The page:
Etihad Aviation Group accelerated its strategic reset by naming an interim chief executive officer to take the reins from James Hogan, the architect of the carrier’s costly bets on ailing Alitalia SpA and Air Berlin Plc.
Ray Gammell, the Abu Dhabi-based group’s chief people and performance officer, will assume “full management responsibilities from today,” Etihad said in a statement on Monday. That means Hogan effectively has no official role. His departure is now set for July 1, the earliest possible date after the company previously said he’d leave some time in the second half. Etihad said the move was “consistent” with its management transition plan.
With Etihad still searching for a permanent CEO, the sudden management handover suggests urgency on the part of its state owners to proceed with a reevaluation of the group’s direction, especially its so-called Equity Alliance strategy.
Under Hogan, who ran the airline for more than a decade, Etihad took minority stakes in mostly under-performing airlines in an effort to turn them around while feeding more traffic through its Abu Dhabi hub.
Gammel will continue Etihad’s strategic review aimed at repositioning the business for “a prolonged period of challenges for global aviation,” Chairman Mohamed Mubarak Fadhel Al Mazrouei said in the statement, adding that a new permanent CEO is expected to be named in a few weeks.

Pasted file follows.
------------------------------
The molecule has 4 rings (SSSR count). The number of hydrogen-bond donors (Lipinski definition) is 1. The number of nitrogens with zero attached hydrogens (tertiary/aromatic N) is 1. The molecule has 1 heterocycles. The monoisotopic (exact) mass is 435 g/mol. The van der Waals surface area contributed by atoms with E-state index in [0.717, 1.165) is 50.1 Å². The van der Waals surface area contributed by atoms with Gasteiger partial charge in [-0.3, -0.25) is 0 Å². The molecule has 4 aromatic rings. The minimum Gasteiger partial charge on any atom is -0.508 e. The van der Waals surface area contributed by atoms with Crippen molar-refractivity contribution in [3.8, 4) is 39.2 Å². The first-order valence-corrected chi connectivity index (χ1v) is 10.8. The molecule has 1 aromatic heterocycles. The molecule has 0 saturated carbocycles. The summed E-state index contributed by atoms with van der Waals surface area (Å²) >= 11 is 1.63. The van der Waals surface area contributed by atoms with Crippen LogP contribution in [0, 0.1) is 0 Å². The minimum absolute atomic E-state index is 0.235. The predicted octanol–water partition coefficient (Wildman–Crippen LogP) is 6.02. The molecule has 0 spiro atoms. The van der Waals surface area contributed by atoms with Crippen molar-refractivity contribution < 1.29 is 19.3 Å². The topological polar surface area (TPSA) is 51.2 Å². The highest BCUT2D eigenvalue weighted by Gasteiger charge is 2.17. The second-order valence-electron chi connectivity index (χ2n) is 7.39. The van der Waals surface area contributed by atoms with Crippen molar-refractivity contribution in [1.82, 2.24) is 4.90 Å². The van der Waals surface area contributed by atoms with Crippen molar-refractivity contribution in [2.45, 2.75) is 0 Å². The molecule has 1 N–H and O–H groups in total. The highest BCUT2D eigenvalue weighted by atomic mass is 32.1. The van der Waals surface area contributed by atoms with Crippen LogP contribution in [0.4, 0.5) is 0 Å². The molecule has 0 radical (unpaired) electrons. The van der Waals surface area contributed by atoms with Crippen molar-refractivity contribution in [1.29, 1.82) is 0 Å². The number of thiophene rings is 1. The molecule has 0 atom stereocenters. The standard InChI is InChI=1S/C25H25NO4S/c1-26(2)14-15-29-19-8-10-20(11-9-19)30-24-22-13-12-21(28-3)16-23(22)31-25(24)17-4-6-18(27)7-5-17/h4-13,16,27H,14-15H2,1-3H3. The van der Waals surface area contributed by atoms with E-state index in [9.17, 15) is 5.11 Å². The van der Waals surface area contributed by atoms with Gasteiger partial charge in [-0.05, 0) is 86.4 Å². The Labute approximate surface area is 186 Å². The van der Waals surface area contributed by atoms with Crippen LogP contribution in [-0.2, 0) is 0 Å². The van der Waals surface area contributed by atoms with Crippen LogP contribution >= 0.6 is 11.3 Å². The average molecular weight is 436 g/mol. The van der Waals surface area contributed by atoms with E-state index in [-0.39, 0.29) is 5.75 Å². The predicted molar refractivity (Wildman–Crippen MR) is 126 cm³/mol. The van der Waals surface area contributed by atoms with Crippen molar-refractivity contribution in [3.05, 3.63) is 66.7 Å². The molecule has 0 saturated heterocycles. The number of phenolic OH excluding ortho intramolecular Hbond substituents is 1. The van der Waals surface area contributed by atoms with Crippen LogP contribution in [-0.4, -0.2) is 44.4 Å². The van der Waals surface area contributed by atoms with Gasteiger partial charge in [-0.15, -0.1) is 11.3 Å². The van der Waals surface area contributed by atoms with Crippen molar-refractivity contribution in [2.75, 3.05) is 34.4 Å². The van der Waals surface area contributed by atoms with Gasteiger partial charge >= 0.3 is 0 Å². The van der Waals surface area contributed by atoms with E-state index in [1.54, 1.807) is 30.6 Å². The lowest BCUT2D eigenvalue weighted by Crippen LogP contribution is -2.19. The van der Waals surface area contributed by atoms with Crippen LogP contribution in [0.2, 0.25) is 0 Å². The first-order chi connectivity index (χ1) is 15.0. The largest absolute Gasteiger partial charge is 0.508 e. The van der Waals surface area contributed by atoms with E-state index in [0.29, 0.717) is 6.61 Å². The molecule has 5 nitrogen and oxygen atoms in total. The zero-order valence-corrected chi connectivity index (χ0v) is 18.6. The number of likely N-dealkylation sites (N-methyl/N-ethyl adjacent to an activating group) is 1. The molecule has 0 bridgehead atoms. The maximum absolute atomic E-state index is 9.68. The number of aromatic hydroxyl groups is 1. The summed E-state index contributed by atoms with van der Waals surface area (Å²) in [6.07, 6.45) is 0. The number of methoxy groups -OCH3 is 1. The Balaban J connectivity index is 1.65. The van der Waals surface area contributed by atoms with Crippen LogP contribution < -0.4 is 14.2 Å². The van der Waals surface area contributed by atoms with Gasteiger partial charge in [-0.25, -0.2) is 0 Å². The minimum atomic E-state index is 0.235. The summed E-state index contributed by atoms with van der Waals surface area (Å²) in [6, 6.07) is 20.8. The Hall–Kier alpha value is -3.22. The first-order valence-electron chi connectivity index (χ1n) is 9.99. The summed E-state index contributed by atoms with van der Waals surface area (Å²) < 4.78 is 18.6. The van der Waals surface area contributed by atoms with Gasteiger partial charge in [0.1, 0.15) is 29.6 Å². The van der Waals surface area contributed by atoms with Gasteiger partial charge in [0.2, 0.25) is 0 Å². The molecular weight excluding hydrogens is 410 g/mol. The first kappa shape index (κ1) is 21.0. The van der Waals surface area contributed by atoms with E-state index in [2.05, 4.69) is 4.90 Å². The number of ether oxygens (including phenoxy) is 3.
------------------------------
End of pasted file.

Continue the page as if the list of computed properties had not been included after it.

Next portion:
Hogan devised the acquisition push as the company sought to catch up with larger Gulf rivals Emirates and Qatar Airways Ltd. While some of its investments have shown a profit, Alitalia filed for bankruptcy last week amid mounting losses and a lack of funds. Hours after the Italian carrier’s insolvency, Air Berlin Plc revealed that Etihad granted the German company financial support for at least another 18 months, including 350 million euros ($384 million) of new funds.
Gammell, an Irishman, joined Etihad in 2009 after working at Intel Corp. and Royal Bank of Scotland. His main responsibility was recruiting more Emiratis into Etihad’s workforce. In addition to his appointment, the company named Ricky Thirion, currently senior vice president of group treasury, as its interim chief financial officer. He replaces James Rigney, who is also leaving on July 1. The departures of both Rigney and Hogan had already been announced by the airline.
The appointments are part of a broader management shuffle. The airline last month appointed Robin Kamark to oversee its equity partnerships. The executive, who takes up the role in October, previously worked for SAS Group.
–With assistance from Deena Kamel Yousef